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On the heels of several cryptocurrency regulatory events, one analyst described 2018 as a "developmental year" for the nascent technology.
While the Securities and Exchange Commission continues to deny cryptocurrency-based exchange-traded funds, despite growing institutional interest in the industry, cryptocurrency firms have now banded together to regulate themselves. At its origin, bitcoin and the underlying technology was exploited by criminals, and regulators continue to grapple with how to protect investors. This year has been the "reality check" on a still largely unknown and developing technology, MoffettNathanson analyst Lisa Ellis said in an interview.
Although some in the industry have criticized strict regulation of cryptocurrencies around the world, Ellis said the SEC is not treating cryptocurrency differently than it has any other commodity.
"You would think they would be at most somewhat dismissive. At worst, it wouldn't be surprising if they were actually specifically trying to block crypto," she said. "In contrast to that, you've seen remarkable governmental support globally."
Several cryptocurrency companies have come together to establish an industry-sponsored self-regulatory organization, or SRO, called the Virtual Commodity Association. Cameron and Tyler Winklevoss, the co-founders of cryptocurrency exchange Gemini, initially proposed this organization in March.
The group, which includes Bitstamp Ltd., bitFlyer USA Inc., Bittrex Inc. and Gemini Trust Co. LLC, scheduled its first meeting for September.
In a recent interview with S&P Global Market Intelligence, SEC Commissioner Hester Peirce said an industry policing itself is "a great idea." An SRO creates an industry forum that is "collectively motivated" to fix issues that regulators raise, Ellis said, calling it a "good additional step" on the path to making cryptocurrencies mainstream.
In the same week, the SEC rejected more proposed bitcoin-based ETFs. It turned down applications for nine bitcoin ETFs from ProShares, Direxion and GraniteShares, although those proposals have been stayed and will be reviewed by the commission.
An ETF would open the doors to more institutional investors as well as to the common consumer. But the SEC has twice thwarted the Winklevoss brothers, most recently in July. In its denials, the agency has cited a lack of protective measures in place to fight fraud and manipulation of the underlying assets.
However, regulators continue to ask for more transparency, and institutional investor involvement could shine a light on a somewhat secretive marketplace, Aite Group analyst Gabriel Wang wrote in an email. Information including the trade volume of each cryptocurrency on an exchange and historical pricing records could be made public with these efforts, he added.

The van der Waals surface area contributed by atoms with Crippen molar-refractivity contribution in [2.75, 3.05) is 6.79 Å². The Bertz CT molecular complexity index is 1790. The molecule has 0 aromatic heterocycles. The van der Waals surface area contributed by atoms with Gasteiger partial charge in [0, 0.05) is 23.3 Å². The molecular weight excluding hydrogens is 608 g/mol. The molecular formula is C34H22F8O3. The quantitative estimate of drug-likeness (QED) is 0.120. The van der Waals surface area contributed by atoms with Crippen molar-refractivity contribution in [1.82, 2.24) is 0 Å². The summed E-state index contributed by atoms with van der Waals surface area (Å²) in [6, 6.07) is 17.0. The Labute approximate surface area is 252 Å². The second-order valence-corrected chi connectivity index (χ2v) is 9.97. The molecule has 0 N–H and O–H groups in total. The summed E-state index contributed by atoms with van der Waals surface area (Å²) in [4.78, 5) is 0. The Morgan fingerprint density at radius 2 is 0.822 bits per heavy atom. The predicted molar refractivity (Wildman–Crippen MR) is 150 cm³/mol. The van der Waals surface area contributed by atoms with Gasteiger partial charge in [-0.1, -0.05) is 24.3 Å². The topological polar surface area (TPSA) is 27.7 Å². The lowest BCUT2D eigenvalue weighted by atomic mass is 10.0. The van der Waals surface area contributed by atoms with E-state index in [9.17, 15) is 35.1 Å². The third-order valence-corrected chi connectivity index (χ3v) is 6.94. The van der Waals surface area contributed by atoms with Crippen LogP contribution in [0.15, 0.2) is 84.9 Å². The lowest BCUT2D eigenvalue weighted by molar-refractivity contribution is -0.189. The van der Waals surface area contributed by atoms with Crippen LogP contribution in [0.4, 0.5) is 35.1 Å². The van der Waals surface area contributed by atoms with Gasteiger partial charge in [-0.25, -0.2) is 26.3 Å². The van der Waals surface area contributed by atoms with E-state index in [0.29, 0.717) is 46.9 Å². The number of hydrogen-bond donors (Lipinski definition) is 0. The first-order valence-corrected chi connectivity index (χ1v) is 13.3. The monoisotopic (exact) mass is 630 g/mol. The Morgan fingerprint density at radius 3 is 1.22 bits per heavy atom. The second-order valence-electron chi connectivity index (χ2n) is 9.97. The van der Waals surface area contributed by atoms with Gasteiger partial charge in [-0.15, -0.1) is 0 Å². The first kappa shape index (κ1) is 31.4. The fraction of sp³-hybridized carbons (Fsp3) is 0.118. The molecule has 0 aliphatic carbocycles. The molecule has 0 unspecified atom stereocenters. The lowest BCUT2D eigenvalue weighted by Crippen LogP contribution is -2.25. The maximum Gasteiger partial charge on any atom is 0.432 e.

Nonetheless, it is a "remarkable" vote of confidence for the cryptocurrency industry that regulators are "so actively engaged," Ellis said. "It's an indicator that the vision for crypto is truly transformational."
In other cryptocurrency news, the Bank of Thailand is developing a digital currency, and it expects to complete the first phase of its proof-of-concept trial in March 2019, CoinDesk reported. A major limiting factor to cryptocurrencies gaining mainstream acceptance is that governments are not comfortable with the digital version of their own fiat currencies, MoffettNathanson's Ellis said. A central bank developing a digital currency is a "very big step," as it is starting to understand and use cryptographic technology.
A cryptocurrency trading firm has rented space in one of the most expensive offices in the world. Founded in 2014 by a former Citigroup Inc. trader, BitMEX has leased the 45th floor of the Cheung Kong Center, the Hong Kong Economic Times reported, citing unnamed sources. The U.S.-based organization joins the likes of Goldman Sachs Group Inc., Barclays PLC and Bank of America Corp. in the Hong Kong skyscraper.
Elsewhere in fintech, Federal Deposit Insurance Corp. Chair Jelena McWilliams said the agency is "open to receiving" industrial loan charter applications.
Several fintech companies, including Square Inc., Social Finance Inc. and Varo Money Inc., have recently applied for an ILC or for a bank charter. Square withdrew is bank application in July to improve some aspects of the filing, and it plans to refile. SoFi pulled its bank application in October 2017 after a major management shake-up, including the departure of its CEO.
"ILCs that have been approved in the past ... looked more like financial services companies than some of the ILCs that may be coming down the pike with the fintech changes," McWilliams told reporters Aug. 23. But the regulator noted that the FDIC would look at each application for its "unique business models and the impact on the industry and the consumers."
On the insurtech front, U.S. insurers do not appear as engaged with blockchain technology as their counterparts overseas, even though companies have a wealth of conceptual applications for blockchain technology. An S&P Global Market Intelligence analysis found that U.S. insurers are likely taking a wait-and-see approach to blockchain, which is now in a make-or-break moment.
From Aug. 17 to Aug. 24, the SNL U.S. Financial Technology Index rose 2.36%.
A recent report from S&P Global Market Intelligence explores how banks and insurers are embracing fintech innovation. The report looks at recent trends and provides outlooks for the insurtech, digital lending, digital investment management, digital banking, payments and distributed ledger technology sectors. Click here to read the report.